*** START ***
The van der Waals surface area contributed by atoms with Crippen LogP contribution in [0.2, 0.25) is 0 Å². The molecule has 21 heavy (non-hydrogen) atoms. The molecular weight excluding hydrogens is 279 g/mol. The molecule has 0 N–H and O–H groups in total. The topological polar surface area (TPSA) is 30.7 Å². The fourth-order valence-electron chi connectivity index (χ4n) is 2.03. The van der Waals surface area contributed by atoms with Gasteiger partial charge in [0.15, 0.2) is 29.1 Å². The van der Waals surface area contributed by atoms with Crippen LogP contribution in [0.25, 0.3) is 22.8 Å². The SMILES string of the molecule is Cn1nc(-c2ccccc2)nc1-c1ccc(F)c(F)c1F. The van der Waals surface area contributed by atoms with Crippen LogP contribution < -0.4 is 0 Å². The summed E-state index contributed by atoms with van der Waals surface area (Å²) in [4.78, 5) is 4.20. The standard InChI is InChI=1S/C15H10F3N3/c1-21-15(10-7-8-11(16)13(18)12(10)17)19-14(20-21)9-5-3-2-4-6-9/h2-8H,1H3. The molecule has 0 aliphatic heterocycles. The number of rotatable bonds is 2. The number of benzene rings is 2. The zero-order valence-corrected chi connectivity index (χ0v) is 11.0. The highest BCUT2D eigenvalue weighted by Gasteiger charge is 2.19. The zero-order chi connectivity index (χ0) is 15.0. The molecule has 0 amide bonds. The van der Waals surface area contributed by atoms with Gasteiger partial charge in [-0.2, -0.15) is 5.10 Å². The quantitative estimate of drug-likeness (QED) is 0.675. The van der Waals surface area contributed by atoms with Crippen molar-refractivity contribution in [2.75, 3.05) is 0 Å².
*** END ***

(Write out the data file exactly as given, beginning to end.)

The van der Waals surface area contributed by atoms with Crippen LogP contribution in [0.2, 0.25) is 0 Å². The molecule has 21 heavy (non-hydrogen) atoms. The molecular weight excluding hydrogens is 279 g/mol. The molecule has 0 N–H and O–H groups in total. The topological polar surface area (TPSA) is 30.7 Å². The fourth-order valence-electron chi connectivity index (χ4n) is 2.03. The van der Waals surface area contributed by atoms with Gasteiger partial charge in [0.15, 0.2) is 29.1 Å². The van der Waals surface area contributed by atoms with Crippen LogP contribution in [0.25, 0.3) is 22.8 Å². The SMILES string of the molecule is Cn1nc(-c2ccccc2)nc1-c1ccc(F)c(F)c1F. The van der Waals surface area contributed by atoms with Crippen LogP contribution < -0.4 is 0 Å². The summed E-state index contributed by atoms with van der Waals surface area (Å²) in [4.78, 5) is 4.20. The standard InChI is InChI=1S/C15H10F3N3/c1-21-15(10-7-8-11(16)13(18)12(10)17)19-14(20-21)9-5-3-2-4-6-9/h2-8H,1H3. The molecule has 0 aliphatic heterocycles. The number of rotatable bonds is 2. The number of benzene rings is 2. The zero-order valence-corrected chi connectivity index (χ0v) is 11.0. The highest BCUT2D eigenvalue weighted by Gasteiger charge is 2.19. The zero-order chi connectivity index (χ0) is 15.0. The molecule has 0 amide bonds. The van der Waals surface area contributed by atoms with Gasteiger partial charge in [-0.2, -0.15) is 5.10 Å². The quantitative estimate of drug-likeness (QED) is 0.675. The van der Waals surface area contributed by atoms with Crippen molar-refractivity contribution in [2.75, 3.05) is 0 Å².